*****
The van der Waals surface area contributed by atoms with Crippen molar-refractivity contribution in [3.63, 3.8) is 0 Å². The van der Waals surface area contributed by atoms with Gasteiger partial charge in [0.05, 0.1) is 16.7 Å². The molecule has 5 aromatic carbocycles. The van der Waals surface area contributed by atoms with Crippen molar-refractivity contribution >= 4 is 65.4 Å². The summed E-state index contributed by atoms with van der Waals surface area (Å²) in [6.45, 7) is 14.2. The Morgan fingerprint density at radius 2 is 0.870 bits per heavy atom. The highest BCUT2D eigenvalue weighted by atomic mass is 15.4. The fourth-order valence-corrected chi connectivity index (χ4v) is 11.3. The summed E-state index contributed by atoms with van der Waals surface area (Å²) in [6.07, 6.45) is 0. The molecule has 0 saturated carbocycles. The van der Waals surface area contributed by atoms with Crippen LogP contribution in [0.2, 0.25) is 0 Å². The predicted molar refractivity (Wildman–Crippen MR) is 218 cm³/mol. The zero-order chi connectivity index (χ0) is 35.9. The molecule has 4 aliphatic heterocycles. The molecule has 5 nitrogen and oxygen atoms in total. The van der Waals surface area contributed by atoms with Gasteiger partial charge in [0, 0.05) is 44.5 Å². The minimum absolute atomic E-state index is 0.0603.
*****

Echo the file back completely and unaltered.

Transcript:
The van der Waals surface area contributed by atoms with Crippen molar-refractivity contribution in [3.63, 3.8) is 0 Å². The van der Waals surface area contributed by atoms with Gasteiger partial charge in [0.05, 0.1) is 16.7 Å². The molecule has 5 aromatic carbocycles. The van der Waals surface area contributed by atoms with Crippen molar-refractivity contribution >= 4 is 65.4 Å². The summed E-state index contributed by atoms with van der Waals surface area (Å²) in [6.45, 7) is 14.2. The Morgan fingerprint density at radius 2 is 0.870 bits per heavy atom. The highest BCUT2D eigenvalue weighted by atomic mass is 15.4. The fourth-order valence-corrected chi connectivity index (χ4v) is 11.3. The summed E-state index contributed by atoms with van der Waals surface area (Å²) in [6.07, 6.45) is 0. The molecule has 0 saturated carbocycles. The van der Waals surface area contributed by atoms with Crippen LogP contribution in [0.2, 0.25) is 0 Å². The predicted molar refractivity (Wildman–Crippen MR) is 218 cm³/mol. The zero-order chi connectivity index (χ0) is 35.9. The molecule has 4 aliphatic heterocycles. The molecule has 5 nitrogen and oxygen atoms in total. The van der Waals surface area contributed by atoms with Gasteiger partial charge in [0, 0.05) is 44.5 Å². The minimum absolute atomic E-state index is 0.0603.